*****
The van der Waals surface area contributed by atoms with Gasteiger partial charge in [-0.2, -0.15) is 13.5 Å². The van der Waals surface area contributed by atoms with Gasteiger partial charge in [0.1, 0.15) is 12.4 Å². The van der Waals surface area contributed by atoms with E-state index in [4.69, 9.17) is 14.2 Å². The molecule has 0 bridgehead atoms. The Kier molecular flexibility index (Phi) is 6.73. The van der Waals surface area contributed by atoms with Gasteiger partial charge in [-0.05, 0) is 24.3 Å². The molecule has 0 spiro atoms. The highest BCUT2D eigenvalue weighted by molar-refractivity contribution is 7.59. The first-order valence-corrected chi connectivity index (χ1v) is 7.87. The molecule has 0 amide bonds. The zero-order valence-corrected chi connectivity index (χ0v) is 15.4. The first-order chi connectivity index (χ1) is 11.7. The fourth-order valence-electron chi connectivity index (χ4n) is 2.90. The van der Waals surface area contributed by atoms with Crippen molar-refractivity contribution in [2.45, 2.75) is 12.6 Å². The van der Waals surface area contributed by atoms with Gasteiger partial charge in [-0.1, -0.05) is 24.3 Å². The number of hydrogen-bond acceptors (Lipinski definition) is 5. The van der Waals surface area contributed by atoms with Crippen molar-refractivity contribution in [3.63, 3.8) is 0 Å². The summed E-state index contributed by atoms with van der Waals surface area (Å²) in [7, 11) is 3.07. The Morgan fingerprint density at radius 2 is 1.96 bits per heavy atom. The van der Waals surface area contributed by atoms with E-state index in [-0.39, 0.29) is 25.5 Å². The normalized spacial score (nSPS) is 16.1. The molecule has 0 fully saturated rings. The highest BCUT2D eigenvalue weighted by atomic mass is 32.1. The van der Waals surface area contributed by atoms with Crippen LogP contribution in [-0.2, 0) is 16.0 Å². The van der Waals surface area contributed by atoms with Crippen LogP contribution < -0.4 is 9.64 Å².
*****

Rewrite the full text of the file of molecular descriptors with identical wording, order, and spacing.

The van der Waals surface area contributed by atoms with Gasteiger partial charge in [-0.2, -0.15) is 13.5 Å². The van der Waals surface area contributed by atoms with Gasteiger partial charge in [0.1, 0.15) is 12.4 Å². The van der Waals surface area contributed by atoms with E-state index in [4.69, 9.17) is 14.2 Å². The molecule has 0 bridgehead atoms. The Kier molecular flexibility index (Phi) is 6.73. The van der Waals surface area contributed by atoms with Gasteiger partial charge in [-0.05, 0) is 24.3 Å². The molecule has 0 spiro atoms. The highest BCUT2D eigenvalue weighted by molar-refractivity contribution is 7.59. The first-order valence-corrected chi connectivity index (χ1v) is 7.87. The molecule has 0 amide bonds. The zero-order valence-corrected chi connectivity index (χ0v) is 15.4. The first-order chi connectivity index (χ1) is 11.7. The fourth-order valence-electron chi connectivity index (χ4n) is 2.90. The van der Waals surface area contributed by atoms with Crippen molar-refractivity contribution in [2.45, 2.75) is 12.6 Å². The van der Waals surface area contributed by atoms with Gasteiger partial charge in [-0.1, -0.05) is 24.3 Å². The number of hydrogen-bond acceptors (Lipinski definition) is 5. The van der Waals surface area contributed by atoms with Crippen molar-refractivity contribution in [3.63, 3.8) is 0 Å². The summed E-state index contributed by atoms with van der Waals surface area (Å²) in [7, 11) is 3.07. The Morgan fingerprint density at radius 2 is 1.96 bits per heavy atom. The van der Waals surface area contributed by atoms with E-state index in [-0.39, 0.29) is 25.5 Å². The normalized spacial score (nSPS) is 16.1. The molecule has 0 fully saturated rings. The highest BCUT2D eigenvalue weighted by atomic mass is 32.1. The van der Waals surface area contributed by atoms with Crippen LogP contribution in [-0.2, 0) is 16.0 Å². The van der Waals surface area contributed by atoms with Crippen LogP contribution < -0.4 is 9.64 Å².